Police bases in Croydon face closure


Addington Police Station faces closure as London’s policing budgets tighten Pic: Google Maps

Most of Croydon’s local police bases and contact points face closure as the Metropolitan Police confronts what is being described as a £400m funding cut.

The Mayor’s Office for Policing and Crime (MOPAC) announced on Friday that Addington Police Station, along with the front counter at the Windmill Road custody suite, will close to the public amidst cost-cutting measures.

MOPAC is also planning to close bases at London Road in Norbury, Whytecliffe Road in Purley, and Parchmore Road, in Thornton Heath.

The changes mean that Croydon Police Station in Park Lane will be the only place it will be possible to report a crime in person in the borough.

The contact point set up at Croydon University Hospital following the 2011 London riots also faces closure.

Mayor of London, Sadiq Khan said that national funding cuts have left him with “no choice” but to reduce London’s police estate in order to protect the number of frontline officers.

The Government has denied the multi-million pound cuts and has insisted that they have protected police funding, however MOPAC argues that freezing funding will result in cuts of approximately £400m.

A spokesman for the Home Office said: “This Government will continue to ensure that the Metropolitan Police have the resources they need to cut crime and keep our communities safe.

“There is more money and more officers for each Londoner than anywhere else in the country.”

Extra cuts may also be made to Croydon’s Safer Neighbourhood bases that are used by local policing teams. In 2013, three police stations in Norbury, Kenley, and South Norwood were closed and Addington Police Station had its weekly opening hours cut from 55 to three.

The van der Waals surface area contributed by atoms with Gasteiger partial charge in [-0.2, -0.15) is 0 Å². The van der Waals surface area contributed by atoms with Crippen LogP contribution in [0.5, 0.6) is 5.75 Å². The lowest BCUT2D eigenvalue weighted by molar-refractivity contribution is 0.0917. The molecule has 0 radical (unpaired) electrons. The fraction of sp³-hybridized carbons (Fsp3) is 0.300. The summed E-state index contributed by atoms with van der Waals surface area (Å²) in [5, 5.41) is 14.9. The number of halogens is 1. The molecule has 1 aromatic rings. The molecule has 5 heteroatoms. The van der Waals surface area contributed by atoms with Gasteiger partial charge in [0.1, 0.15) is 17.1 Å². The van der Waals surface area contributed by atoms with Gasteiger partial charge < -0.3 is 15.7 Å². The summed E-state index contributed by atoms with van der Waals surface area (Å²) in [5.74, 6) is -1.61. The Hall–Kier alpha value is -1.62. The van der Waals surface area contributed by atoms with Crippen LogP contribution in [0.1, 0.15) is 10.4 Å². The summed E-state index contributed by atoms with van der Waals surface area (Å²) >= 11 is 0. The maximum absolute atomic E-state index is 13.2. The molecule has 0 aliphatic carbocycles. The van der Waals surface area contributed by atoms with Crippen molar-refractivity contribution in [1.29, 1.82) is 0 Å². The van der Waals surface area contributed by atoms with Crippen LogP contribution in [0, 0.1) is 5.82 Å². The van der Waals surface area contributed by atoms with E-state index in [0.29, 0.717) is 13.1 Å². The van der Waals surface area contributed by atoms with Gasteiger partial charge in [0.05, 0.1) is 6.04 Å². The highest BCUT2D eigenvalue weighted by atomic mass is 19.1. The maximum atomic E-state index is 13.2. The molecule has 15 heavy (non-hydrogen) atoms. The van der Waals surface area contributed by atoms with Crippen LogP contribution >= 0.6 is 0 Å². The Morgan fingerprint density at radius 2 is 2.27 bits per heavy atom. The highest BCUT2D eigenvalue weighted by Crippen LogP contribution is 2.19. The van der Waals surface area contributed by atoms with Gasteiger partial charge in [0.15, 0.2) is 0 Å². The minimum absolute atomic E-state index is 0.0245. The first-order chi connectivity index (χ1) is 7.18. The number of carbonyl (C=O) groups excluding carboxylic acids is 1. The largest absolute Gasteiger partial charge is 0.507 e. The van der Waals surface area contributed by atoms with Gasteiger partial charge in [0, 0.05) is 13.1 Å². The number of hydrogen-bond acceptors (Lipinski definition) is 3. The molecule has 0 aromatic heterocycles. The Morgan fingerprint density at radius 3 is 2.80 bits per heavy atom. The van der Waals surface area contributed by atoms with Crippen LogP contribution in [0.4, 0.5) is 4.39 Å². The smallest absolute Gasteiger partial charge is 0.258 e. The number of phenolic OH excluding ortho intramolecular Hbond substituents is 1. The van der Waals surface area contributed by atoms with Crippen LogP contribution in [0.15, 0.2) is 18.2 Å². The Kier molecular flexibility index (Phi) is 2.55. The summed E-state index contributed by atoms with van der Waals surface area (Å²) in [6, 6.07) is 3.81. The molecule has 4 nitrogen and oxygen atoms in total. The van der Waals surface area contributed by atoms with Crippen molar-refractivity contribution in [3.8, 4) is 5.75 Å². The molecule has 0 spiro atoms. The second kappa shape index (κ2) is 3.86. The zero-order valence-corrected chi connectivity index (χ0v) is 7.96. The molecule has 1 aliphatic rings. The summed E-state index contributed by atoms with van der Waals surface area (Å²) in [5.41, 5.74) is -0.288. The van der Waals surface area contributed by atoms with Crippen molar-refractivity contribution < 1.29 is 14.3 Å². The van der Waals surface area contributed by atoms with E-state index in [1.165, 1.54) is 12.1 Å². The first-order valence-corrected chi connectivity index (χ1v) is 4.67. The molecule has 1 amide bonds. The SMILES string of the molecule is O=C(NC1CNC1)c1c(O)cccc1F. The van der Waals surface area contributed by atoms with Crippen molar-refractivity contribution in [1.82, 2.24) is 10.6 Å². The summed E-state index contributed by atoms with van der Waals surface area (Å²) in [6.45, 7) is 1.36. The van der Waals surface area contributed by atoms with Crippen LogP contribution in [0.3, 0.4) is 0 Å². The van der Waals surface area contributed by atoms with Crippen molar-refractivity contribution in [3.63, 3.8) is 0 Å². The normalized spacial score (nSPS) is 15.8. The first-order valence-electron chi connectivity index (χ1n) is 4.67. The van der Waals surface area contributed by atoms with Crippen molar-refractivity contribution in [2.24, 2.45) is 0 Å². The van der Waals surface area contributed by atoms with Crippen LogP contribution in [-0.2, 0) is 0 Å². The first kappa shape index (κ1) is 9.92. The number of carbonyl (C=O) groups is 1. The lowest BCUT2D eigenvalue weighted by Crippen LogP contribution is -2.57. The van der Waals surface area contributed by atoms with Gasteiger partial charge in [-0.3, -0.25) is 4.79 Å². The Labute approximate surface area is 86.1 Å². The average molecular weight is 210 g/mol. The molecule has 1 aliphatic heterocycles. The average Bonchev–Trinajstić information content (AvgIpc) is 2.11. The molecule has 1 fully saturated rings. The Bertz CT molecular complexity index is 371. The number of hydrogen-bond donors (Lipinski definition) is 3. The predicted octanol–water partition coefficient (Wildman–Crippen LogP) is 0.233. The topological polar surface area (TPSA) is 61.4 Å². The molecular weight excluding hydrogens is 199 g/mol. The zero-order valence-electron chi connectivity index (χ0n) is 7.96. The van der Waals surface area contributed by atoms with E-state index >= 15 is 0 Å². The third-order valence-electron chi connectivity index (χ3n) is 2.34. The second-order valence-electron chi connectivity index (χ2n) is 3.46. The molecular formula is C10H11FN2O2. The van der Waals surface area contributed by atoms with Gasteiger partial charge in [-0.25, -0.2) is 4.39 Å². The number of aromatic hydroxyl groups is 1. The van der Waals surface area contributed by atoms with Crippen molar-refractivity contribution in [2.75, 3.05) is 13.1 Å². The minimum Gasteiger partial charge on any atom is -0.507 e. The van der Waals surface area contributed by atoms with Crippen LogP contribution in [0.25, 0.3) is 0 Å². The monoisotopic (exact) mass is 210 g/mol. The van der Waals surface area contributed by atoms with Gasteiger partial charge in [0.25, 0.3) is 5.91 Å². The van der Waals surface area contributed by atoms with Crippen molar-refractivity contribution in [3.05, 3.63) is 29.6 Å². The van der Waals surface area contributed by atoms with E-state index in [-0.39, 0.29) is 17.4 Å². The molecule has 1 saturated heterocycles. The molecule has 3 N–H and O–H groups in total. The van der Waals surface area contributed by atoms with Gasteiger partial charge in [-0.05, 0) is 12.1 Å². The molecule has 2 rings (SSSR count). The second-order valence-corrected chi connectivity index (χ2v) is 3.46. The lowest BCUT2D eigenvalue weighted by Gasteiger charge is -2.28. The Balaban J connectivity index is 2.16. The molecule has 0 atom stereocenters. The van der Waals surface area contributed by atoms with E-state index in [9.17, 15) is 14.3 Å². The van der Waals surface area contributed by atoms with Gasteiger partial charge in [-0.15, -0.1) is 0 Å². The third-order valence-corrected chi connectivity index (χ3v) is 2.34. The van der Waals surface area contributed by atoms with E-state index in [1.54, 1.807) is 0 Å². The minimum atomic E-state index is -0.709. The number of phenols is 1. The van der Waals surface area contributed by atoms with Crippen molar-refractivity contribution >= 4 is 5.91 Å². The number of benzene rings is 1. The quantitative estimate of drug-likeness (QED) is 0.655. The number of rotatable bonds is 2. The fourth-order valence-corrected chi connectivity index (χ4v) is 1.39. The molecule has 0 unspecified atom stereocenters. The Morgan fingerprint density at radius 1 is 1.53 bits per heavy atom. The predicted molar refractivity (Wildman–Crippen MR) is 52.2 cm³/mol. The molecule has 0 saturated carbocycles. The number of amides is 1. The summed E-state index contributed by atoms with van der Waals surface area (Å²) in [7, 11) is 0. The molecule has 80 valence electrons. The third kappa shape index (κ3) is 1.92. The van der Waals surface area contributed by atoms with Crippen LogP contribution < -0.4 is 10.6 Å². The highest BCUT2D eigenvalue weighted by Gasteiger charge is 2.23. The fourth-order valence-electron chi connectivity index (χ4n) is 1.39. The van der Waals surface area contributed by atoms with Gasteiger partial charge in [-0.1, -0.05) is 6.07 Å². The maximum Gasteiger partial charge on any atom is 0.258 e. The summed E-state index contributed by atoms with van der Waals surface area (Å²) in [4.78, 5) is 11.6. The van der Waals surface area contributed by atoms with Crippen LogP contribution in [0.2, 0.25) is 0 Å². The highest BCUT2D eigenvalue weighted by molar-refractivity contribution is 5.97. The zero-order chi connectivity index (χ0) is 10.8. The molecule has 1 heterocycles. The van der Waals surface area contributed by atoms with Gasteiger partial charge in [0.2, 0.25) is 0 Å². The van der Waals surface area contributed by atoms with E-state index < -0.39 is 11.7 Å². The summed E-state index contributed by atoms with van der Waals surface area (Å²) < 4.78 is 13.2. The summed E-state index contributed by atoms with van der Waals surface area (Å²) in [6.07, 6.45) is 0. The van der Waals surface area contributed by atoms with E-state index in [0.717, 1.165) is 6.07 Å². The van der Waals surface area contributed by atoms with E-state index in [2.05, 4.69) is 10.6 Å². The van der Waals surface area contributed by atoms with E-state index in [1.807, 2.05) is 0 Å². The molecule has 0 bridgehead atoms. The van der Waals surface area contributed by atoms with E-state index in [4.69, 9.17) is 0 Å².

Announcing the closure plan Sadiq Khan said: “My top priority is keeping Londoners safe, and every pound saved by closing a front counter is a pound of savings that we do not have to find by reducing the frontline.

“By freeing up officers and moving them closer to their communities, they will be able to spend more time on the beat to tackle the issues that matter most to Londoners, such as knife crime, antisocial behaviour, hate crime and extremism, and domestic abuse.

“We will still be able to maintain a 24/7 front counter service in every borough and are improving the telephone and online services that Londoners value so highly.

The Government urgently needs to properly fund the Met Police so that they can do their job and keep Londoners safe.”

The Met Police announced last year that bases in Crystal Palace, Selsdon, Coulsdon, Shirley, and Addiscombe Central Hill would all close.

MOPAC said that crimes are increasingly reported by telephone or online and released data suggesting that 37 percent of Londoners would prefer to contact the police online.

An average of 4.5 crimes a day were reported at Croydon Police Station in May of this year, while only 0.3 a day were reported at Windmill Road, Croydon’s main custody centre and one of the bases facing closure.

According to MOPAC, closing the “poorly-used” front counters will save £10m a year and will raise £170m if they are sold across the capital. MOPAC also said the proposed closure of the bases will save around £4.6m yearly.

After policing budgets were cut by 20% nationally, the Met was forced to make £600m in savings between 2010 and 2015, MOPAC said.

MOPAC opened a three-month public consultation last Friday on the proposed cuts.

If the closure plans are successful after the consultation, MOPAC says it will base displaced officers at “new, smaller hubs far closer to the ward and community they patrol”.

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